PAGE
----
And so it goes – the Eurovision Song Contest 2018 is behind us.
The 63rd contest was the first ever to be hosted in Portugal following the country’s triumph at the previous year’s event with Salvador Sobral’s dreamy “Amar pelos dois”. Unfortunately, Portugal failed to repeat this success in 2018, instead becoming an unfortunate statistic of a host country scoring the least points and finishing last.
Compared to previous years, the 2018 contest was relatively uneventful. Portugal might be excused for taking the honour to host the annual event a little too seriously – it was its first time, after all – but most of the four female presenters’ jokes seemed disappointingly forced and the acting wooden. The quality of the hosting is perhaps best summarised in a single question one of the presenters asked a member of the audience, namely “Why did you choose Lisbon?”. Er, my guess would be because the contest was taking place there, but you never know.
As for the winning entry, the night offered few surprises. Israel scored its 4th victory in the history of the contest, taking the trophy home with the bookies’ favourite, “Toy” performed by Netta. In an intriguing coincidence, exactly 20 years had passed since Israel’s previous victory, in 1998 – while its first Eurovision triumph happened in 1978. Talk of superstition here!
Eleni Foureira came second with her upbeat “Fuego”, scoring the most successful Eurovision result of all time for Cyprus. The top choice of Europe’s jury voters, Cesar Sampson, came third with “Nobody But You” – Austria’s third best achievement in the history of the contest.
THIS YEAR’S REAL WINNERS AND LOSERS
Boring bits aside, let us proceed with my annual tradition of selecting my own Eurovision winners and losers – as always, drawn across fairly random categories.
Starting with the worst lyrics, I am sure I will not be raising any eyebrows by saluting the night’s winner, “Toy” representing Israel. I don’t know about you, but “pam pam pa hoo, turram pam pa hoo” really doesn’t sound like it took the singer a long time to come up with. At least the lyrics were easy to remember: as hard as I have tried to get them out of my head, I am still here and humming them three days later.
Continuing with the same category, I am pleased to make an honourable mention of “Lie to Me” otherwise masterfully performed by Mikolas Josef of Czech Republic. “These greedies wanna eat my spaghetti”, as the singer insisted on stage, was by far the most sensible line in the entire song. I encourage you to read the full lyrics here, looking for the deeper meaning as you do so.
The worst comeback of the year undeniably goes to Norway’s Alexander Rybak. The singer famously took the 2009 Eurovision by storm, receiving the highest number of points in the history of the contest at the time. His comeback this year was, however, far less memorable: “That’s How You Write a Song” failed to conquer Europe and finished 15th. I think Rybak started with his iconic violin and worked his way backwards: perhaps “rolling with it” isn’t how you write a song, after all.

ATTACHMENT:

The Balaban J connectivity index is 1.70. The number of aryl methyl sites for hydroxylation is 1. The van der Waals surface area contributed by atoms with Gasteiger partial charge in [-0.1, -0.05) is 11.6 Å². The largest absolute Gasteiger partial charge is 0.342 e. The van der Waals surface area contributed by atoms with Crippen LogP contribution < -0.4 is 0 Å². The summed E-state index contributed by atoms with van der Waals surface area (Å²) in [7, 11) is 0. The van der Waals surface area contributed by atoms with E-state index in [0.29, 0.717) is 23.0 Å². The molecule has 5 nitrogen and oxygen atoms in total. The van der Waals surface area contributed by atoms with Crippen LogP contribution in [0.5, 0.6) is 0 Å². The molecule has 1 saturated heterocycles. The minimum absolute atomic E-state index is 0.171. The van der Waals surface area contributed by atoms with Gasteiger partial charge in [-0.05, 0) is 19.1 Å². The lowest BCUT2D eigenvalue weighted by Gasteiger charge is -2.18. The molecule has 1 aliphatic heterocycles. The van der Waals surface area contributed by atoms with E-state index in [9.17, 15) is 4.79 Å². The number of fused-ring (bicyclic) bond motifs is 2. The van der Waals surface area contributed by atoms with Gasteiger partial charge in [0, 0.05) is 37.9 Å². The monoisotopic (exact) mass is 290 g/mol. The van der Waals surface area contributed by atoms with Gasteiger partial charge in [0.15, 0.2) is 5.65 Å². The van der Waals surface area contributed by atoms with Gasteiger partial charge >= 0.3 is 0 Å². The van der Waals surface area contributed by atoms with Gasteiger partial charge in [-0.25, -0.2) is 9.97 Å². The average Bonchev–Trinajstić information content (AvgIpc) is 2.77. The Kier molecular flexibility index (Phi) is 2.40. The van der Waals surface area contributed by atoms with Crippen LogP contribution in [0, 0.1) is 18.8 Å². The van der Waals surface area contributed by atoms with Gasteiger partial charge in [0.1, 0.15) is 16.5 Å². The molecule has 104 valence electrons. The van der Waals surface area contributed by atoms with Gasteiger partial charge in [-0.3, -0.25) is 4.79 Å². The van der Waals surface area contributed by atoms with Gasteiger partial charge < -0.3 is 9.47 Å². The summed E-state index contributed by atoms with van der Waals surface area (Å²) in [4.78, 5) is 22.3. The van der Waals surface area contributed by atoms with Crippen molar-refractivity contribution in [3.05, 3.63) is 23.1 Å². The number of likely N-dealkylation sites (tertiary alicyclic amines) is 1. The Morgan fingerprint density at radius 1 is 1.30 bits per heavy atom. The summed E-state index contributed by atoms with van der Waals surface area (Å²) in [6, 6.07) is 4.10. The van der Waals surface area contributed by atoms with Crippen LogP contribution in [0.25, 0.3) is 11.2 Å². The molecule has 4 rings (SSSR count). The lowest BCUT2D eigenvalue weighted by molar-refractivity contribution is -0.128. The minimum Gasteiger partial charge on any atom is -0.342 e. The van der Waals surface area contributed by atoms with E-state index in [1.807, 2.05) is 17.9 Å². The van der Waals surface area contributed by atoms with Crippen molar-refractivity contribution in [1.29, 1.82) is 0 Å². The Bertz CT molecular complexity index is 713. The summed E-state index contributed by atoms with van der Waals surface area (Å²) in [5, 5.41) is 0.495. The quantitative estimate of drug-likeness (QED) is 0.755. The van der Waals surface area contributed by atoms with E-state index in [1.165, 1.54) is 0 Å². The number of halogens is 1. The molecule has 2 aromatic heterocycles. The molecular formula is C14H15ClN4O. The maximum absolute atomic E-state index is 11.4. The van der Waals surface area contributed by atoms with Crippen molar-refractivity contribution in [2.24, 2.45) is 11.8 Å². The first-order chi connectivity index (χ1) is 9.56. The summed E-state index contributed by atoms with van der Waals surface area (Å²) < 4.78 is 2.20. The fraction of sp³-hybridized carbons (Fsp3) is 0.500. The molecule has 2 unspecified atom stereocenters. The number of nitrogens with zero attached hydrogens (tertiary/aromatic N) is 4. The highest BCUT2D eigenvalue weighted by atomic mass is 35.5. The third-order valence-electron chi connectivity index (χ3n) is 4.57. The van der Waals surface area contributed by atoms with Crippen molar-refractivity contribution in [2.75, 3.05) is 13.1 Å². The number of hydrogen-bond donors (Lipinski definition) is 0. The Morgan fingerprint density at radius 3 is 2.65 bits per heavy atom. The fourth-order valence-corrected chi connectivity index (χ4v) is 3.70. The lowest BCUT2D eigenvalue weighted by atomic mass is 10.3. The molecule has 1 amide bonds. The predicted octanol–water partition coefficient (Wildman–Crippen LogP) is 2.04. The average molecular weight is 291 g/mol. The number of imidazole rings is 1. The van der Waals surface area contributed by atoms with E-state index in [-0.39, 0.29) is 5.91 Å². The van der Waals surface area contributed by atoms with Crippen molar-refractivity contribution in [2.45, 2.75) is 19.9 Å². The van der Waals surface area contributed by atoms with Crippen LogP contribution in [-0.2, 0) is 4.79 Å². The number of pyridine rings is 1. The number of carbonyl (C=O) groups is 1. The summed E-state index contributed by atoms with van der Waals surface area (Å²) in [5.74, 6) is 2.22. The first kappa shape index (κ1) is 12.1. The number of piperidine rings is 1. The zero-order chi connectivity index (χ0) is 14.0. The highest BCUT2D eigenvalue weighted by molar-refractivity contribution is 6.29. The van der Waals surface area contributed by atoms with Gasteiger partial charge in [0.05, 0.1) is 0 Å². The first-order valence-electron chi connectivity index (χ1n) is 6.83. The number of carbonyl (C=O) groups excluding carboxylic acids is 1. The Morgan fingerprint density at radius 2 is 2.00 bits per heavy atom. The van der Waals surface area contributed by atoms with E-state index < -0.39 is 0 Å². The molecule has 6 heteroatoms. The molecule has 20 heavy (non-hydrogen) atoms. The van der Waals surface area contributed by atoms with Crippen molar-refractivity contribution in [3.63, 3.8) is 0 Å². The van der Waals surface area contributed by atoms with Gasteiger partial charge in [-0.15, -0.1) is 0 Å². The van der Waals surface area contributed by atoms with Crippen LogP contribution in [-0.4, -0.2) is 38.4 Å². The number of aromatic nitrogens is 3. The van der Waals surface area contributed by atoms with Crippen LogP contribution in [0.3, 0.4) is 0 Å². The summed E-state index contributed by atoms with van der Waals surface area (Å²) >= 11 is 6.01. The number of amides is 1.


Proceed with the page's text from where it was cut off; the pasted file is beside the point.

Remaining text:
The most forgettable entry took me a while to, well, remember. Portugal’s “O Jardim” was a close runner-up here, but the singer’s bright pink hair made sure that the whole package did stay in my mind. The real winners here are Spain’s “Tu Cancion” (the duo performing the song are apparently a couple in real life) and, of course, the UK’s SuRie (the stage invasion indeed being the only memorable part of that performance). All three songs finished in the bottom four.
Continuing with brighter horizons, it is my honour to mark Moldova’s quirky “My Lucky Day” in the best ethnic rhythms category. Interestingly, DoReDos became the first band from the region of Transnistria to perform at Eurovision, and did so with excellent aplomb – watch their performance here, and let me know what on earth is going on there.
My best rip-off award goes to Waylon of the Netherlands and his “Paradise City”. Except, wait, the song was actually called “Outlaw in ‘Em” and borrowed heavily from Guns N’ Roses’ timeless classic. An established country rock singer, perhaps Waylon had simply entered a wrong contest.
Further, the runaway winner for my best lookalike award goes to Ukraine’s Melovin. Seconds into the singer’s “Under the Ladder”, I was about to conclude that someone had inadvertently invited Dracula to Eurovision. Perhaps it was a hidden tribute to the Romania-sized hole in the grand finals, for which the country had failed to qualify.
This year’s Eurovision featured relatively uneventful costume choices. Two performances did, however, catch my attention, though for very different reasons. My worst outfit award goes to Denmark’s Rasmussen: the performers’ Viking look decidedly failed to match the music, which sounded like a cross between a boyband audition and a rugby fan anthem. Rasmussen’s attire would have been a lot more convincing had he played something along the lines of the Hungarian entry. Random fun fact: despite all the noise, the Hungarian song title merely means “Goodbye, summer”.
As for the best outfit, Estonia is the undisputed winner here. Elina Nechayeva’s magnificent dress covered the entire stage and had dreamy colourful images projected directly onto it. The dress actually nearly missed Eurovision altogether due to its crippling cost, but eventually made it to Lisbon thanks to sponsorships. Needless to say that, despite severely limiting the singer’s ability to move, the dress became one of the main discussion topics of the night.
The good news is that Eurovision can only get better next year. See you all in Israel!